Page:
If you time it right and a bunch of bass on your line back-to-back, you’re going to want a fishing buddy or two. Sure, you can lip the smaller bass and get them in your live well pretty quickly, but when a big lunker nabs your bait and puts your fishing skills to the test, you’re not going to want to lift it out of the water with the sheer force of your rod. Few things suck as much as your line snapping or a big bass flopping loose just inches from the bank or your boat.
A buddy and a nearby landing net can ensure that you get that trophy-worthy bass to safety with as little risk as possible.
Besides that, having a buddy means there will always be a friendly rod in the water; even when you’re busy completing a catch.
3: Get Your Timing Right
You’ll hear more about this soon, but timing is extremely important when you use the Solunar Theory. Solunar periods are typically only a few hours long, and if you misread a chart, miss your start time, or waste time setting up your equipment lake-side, you may only get a mere hour of action, or you might miss it entirely. Then, you’re stuck waiting for the next period.
Identifying Solunar Periods: Using the Solunar Theory Effectively
To fish during Solunar periods, you obviously have to know when those periods are going to occur. This can be a bit tricky, but there are a few pointers to help you out, and the Solunar periods have been thoroughly charted if you know where to look.
Major and Minor Solunar Periods
First, you have to know that there are four Solunar periods every day. These are separated into two major periods or the longest periods of the day, and two minor periods that are roughly half as long.
One of the major Solunar periods is extremely easy to spot if you’re a night fisherman. Just look up to the sky, and if the moon is directly overhead, you’re roughly at the peak of the second major Solunar period of the day. The other is when the moon is exactly at the opposite pole, but it’s a bit difficult to visually identify that one, and it’s not as easy as saying “noon”. Being an hour off can cost you quite a bit of peak fishing time.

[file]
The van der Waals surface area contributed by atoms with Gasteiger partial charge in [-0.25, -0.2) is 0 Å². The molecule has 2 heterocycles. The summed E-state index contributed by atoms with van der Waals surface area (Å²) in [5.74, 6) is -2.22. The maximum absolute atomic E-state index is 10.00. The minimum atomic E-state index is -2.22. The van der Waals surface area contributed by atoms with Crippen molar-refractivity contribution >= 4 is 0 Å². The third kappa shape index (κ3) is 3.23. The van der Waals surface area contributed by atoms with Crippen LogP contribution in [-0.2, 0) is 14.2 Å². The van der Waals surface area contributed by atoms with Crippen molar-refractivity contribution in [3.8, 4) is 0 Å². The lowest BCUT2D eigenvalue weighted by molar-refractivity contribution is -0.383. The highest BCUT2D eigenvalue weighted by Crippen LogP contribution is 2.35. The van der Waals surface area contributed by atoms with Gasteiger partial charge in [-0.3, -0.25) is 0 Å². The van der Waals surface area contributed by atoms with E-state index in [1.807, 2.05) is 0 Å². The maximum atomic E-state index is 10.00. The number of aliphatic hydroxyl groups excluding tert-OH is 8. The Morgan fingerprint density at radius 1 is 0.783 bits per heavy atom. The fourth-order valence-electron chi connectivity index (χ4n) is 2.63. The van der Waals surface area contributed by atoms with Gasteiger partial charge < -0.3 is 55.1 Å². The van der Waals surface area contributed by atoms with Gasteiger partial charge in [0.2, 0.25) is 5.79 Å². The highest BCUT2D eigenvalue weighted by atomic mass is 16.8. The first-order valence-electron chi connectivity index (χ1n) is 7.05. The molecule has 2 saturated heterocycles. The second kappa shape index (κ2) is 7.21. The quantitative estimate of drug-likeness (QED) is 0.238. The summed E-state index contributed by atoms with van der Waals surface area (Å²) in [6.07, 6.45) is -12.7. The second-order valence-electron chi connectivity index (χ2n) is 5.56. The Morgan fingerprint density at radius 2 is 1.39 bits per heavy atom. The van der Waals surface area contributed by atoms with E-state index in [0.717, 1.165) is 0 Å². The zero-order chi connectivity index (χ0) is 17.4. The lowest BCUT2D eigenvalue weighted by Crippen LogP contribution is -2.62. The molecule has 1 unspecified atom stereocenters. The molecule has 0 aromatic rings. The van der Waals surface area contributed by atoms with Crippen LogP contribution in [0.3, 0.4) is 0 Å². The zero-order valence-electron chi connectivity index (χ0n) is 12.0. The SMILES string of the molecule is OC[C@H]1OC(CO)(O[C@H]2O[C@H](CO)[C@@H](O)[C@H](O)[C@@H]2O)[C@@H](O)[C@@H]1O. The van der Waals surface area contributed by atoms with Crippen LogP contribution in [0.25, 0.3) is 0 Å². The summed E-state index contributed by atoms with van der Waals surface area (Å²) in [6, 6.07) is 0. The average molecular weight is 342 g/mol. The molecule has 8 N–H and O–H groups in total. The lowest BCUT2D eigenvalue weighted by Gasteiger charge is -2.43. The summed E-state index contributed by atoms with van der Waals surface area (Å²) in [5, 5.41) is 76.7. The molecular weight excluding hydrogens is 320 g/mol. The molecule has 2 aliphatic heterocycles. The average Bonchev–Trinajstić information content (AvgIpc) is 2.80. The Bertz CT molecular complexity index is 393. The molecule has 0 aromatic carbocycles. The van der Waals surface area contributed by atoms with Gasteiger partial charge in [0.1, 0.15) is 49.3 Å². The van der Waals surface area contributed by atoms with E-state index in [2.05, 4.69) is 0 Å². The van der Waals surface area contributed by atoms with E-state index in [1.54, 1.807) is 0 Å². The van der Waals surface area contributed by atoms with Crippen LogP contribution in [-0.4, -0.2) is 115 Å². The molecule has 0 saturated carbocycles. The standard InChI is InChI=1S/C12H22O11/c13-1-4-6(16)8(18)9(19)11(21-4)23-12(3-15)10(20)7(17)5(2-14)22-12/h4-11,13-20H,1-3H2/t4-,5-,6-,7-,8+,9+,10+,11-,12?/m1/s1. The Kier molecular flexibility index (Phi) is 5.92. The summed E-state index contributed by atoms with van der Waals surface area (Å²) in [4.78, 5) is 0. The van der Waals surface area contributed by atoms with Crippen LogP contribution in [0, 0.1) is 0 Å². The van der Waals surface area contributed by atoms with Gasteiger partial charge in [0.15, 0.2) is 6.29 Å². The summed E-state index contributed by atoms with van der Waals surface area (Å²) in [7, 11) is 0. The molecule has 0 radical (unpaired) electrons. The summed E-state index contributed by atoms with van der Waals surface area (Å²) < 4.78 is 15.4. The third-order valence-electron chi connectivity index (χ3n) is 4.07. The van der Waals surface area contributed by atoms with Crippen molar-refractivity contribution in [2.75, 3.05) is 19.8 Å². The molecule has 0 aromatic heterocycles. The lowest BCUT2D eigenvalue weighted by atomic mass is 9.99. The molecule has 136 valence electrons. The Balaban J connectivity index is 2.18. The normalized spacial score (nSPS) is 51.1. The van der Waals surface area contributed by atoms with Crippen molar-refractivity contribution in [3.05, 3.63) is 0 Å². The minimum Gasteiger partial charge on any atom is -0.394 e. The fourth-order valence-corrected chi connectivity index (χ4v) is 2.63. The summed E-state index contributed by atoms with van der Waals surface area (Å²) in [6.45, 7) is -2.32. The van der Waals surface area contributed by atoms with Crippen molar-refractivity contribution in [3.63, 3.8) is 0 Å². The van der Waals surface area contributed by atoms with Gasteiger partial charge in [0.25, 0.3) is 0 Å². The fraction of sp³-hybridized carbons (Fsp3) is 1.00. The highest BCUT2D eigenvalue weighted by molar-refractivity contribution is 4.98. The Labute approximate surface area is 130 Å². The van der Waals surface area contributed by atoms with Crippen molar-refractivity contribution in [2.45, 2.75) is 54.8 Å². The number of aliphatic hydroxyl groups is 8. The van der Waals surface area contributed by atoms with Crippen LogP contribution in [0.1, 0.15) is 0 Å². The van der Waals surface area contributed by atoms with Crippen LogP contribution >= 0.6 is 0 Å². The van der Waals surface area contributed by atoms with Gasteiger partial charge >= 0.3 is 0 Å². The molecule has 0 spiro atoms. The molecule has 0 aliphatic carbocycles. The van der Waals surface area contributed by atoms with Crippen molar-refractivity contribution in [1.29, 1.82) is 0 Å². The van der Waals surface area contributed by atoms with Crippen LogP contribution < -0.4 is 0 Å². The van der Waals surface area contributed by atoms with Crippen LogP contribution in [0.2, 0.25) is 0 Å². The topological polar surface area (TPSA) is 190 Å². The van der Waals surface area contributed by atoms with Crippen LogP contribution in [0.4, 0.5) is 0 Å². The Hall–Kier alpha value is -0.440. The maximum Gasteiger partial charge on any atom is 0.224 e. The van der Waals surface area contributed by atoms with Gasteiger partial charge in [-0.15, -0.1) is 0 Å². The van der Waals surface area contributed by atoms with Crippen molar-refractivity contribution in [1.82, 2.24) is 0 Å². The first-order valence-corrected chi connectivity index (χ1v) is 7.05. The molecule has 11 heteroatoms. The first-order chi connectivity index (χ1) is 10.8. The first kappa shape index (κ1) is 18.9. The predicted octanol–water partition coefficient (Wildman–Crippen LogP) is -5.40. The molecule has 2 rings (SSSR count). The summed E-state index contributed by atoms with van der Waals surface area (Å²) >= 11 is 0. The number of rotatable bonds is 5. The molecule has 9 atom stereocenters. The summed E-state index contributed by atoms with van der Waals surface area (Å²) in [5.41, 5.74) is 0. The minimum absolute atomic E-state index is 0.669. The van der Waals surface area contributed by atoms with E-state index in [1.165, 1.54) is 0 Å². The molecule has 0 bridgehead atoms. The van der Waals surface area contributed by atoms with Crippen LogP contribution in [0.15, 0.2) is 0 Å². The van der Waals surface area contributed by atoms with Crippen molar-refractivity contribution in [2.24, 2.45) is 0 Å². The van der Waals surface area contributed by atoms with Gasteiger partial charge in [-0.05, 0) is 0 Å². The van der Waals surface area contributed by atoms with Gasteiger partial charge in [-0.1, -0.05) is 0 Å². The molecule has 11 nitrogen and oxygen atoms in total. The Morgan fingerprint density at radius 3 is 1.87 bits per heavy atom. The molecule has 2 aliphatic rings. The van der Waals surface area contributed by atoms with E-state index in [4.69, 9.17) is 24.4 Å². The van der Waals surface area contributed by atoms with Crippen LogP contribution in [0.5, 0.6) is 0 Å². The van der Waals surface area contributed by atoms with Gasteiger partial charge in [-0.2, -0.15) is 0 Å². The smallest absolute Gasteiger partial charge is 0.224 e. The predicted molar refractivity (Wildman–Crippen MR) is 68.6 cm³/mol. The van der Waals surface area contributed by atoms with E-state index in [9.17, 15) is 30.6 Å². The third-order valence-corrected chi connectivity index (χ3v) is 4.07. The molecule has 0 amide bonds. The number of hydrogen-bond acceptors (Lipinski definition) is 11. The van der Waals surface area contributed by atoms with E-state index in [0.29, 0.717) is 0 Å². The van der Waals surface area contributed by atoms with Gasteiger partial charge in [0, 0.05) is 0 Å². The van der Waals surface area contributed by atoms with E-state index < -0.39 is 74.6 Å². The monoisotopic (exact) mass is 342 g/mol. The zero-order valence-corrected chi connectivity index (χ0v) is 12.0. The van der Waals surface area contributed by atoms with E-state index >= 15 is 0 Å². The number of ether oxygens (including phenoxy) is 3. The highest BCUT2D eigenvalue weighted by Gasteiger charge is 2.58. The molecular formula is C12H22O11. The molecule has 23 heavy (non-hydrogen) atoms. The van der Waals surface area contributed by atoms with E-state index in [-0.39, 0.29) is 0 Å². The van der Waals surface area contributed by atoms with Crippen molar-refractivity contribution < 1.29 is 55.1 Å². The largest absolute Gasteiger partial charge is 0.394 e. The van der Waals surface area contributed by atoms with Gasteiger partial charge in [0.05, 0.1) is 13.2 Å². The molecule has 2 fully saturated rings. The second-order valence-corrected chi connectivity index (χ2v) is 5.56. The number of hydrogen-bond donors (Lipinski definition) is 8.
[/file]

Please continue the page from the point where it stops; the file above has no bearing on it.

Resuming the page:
The other two periods are minor periods. They last roughly 1.5 to 2 hours, and they typically occur halfway between each major period. These are quick opportunities to bag a lot of active fish, but they disappear just as quickly as they start.
If you can consistently tell what time the moon is directly over your preferred body of water, you can get a rough guess for when the different periods will take place. However, this is highly inaccurate. You may end up wasting hours during inefficient times, miss a Solunar period entirely, or get started halfway through a period just to wonder why the fish “randomly” stop biting.
On top of this, the exact start and finish of each period change dramatically with each day of the month. This makes them even more unpredictable.
Use a Chart
So, since you can’t rely on common sense and guesswork to provide optimal results, how do you know when to start fishing? Well, you’re in luck. Since 1926, Solunar periods have been officially recorded and compiled into a historic chart. By looking at the patterns in Solunar periods over several decades, Solunar Theory experts can more or less determine exactly when periods will start for specific locations on any given day. Think of it as a “Farmer’s Almanac” for fishing and Solunar periods.
Conveniently enough, these charts are available in several formats. However, the most user-friendly way is to simply download a Solunar chart app that has information regarding your area or to check online for other accurate sources. They’re fairly common nowadays, and you’re just a Google search away from dozens of relevant results.
When using a chart, keep in mind that times are based on coordinates. Some will name the location for ease-of-use purposes, but you should still make sure you’re looking at predictions for the right location.
Also, make sure you’re looking at up-to-date charts that match the day you plan on fishing. As mentioned, the exact times change on a day-to-day basis.